Options on the V10 include 20-inch wheels, larger carbon-ceramic brakes, red-painted brake calipers, variable-ratio steering, carbon-fiber exterior and interior trim and extended leather upholstery (with or without diamond stitching).

The R8 V10 Plus gets a 70-hp boost and also comes standard with the carbon-ceramic brakes, a sport suspension with conventional (non-adaptive) dampers, a carbon-fiber exterior trim package (including a fixed rear spoiler), an additional "Performance" mode for the Drive Select system, a smaller fuel tank, sport exhaust, a sport steering wheel, partial power sport seats with fixed seatbacks (no recline) and a relatively basic five-speaker audio system.

If you want the extra power but wish you could have the base model's luxuries, you're mostly in luck. The V10 Plus can optionally be equipped with the 18-way power seats, extended leather upholstery and a Bang & Olufsen stereo. Also optional are the 20-inch wheels and variable-ratio steering. You're stuck with the smaller gas tank and conventional suspension, however.

The 2017 Audi R8 is powered by a 5.2-liter V10 mounted behind the seats beneath a transparent engine cover. In the base V10 model, it generates 540 hp and 398 pound-feet of torque, while the V10 Plus levels up to 610 hp and 413 lb-ft. All-wheel drive and a seven-speed automated manual transmission ("S tronic") are standard across the lineup.

According to Audi, the regular R8 V10 can accelerate to 60 mph in a mere 3.5 seconds, while the V10 Plus cuts that down to 3.2 seconds.


We haven't yet subjected a 2017 Audi R8 to full Edmunds testing. Based on other initial tests, the R8 looks to be exceptionally capable, with 0-60-mph acceleration occurring in less than 3 seconds and racecar-like grip and composure. The V10 also produces a beguiling howl at high rpm that's unlike the typical V8 auditory broadside. But check back soon for our detailed evaluation covering the new R8's ride, handling, interior noise, outward visibility and more.


The R8's cabin has always offered an ergonomic control layout and fine materials, particularly compared to other exotic sports cars. However, the first-generation model was hampered by anachronisms like an early version of the MMI infotainment system that utilized a relatively clunky dashboard-mounted control knob. Thankfully, the new R8 gives up nothing inside to any other Audi model. Following the latest TT's lead, it employs the innovative Virtual Cockpit instrument cluster, which groups all driving and infotainment functions into a single high-resolution screen in front of the driver. Also, the MMI controller now has the ability to recognize inputs scrawled via fingertip, and it's located on the console between the seats, where it falls readily to hand. The downside to this driver-centric system, however, is that the passenger has little ability to look at or adjust those infotainment functions.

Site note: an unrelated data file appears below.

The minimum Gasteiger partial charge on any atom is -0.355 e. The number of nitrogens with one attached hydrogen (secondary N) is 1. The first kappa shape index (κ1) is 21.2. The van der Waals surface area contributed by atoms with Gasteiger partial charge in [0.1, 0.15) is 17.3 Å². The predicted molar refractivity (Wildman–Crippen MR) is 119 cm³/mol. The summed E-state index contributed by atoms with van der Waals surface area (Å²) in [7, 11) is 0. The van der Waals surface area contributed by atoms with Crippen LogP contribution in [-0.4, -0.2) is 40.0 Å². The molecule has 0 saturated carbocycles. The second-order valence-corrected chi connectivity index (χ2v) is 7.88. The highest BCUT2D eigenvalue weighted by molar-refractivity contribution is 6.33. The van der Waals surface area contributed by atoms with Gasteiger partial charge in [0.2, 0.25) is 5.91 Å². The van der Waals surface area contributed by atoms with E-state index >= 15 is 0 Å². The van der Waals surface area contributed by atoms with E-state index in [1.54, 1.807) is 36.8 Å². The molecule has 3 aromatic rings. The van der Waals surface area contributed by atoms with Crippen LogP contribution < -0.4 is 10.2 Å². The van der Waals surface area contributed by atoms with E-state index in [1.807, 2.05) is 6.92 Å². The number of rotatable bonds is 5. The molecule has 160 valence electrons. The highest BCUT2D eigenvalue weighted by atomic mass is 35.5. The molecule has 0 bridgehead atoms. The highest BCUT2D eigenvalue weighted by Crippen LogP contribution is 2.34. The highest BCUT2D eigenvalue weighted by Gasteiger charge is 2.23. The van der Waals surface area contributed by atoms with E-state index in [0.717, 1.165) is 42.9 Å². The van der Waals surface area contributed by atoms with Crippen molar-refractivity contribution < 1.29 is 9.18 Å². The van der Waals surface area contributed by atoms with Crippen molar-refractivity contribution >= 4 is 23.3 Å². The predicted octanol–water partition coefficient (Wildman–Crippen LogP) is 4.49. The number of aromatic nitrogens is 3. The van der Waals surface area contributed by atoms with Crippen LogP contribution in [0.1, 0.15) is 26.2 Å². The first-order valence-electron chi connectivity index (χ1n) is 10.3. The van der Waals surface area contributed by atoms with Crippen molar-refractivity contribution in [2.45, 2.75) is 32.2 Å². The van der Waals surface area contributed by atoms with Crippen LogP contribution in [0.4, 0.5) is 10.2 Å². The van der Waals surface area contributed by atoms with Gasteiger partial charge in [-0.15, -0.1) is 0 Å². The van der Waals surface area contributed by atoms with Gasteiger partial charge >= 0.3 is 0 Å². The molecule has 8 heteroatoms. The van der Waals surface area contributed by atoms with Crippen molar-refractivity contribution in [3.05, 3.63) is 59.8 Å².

The R8's two available seat designs occupy opposite ends of the spectrum. The base 18-way power chairs are both supportive in spirited driving and comfortable for touring, but the racing seats that comes standard in the V10 Plus lose the power functions (except height) and aren't even able to recline. If you plan to take your R8 to the racetrack on a regular basis, these seats may hold appeal, but we're glad that Audi makes the more luxurious seats an option for less aggressive V10 Plus buyers.

Audi pegs the 2017 R8's cargo capacity at just 8.0 cubic feet, which includes both the front trunk (remember, the engine's in the back) and a small space behind the seats. That's stingy even by supercar norms.

Edmunds expert review process

This review was written by a member of Edmunds' editorial team of expert car reviewers. Our team drives every car you can buy. We put the vehicles through rigorous testing, evaluating how they drive and comparing them in detail to their competitors.

We're also regular people like you, so we pay attention to all the different ways people use their cars every day. We want to know if there's enough room for our families and our weekend gear and whether or not our favorite drink fits in the cupholder. Our editors want to help you make the best decision on a car that fits your life.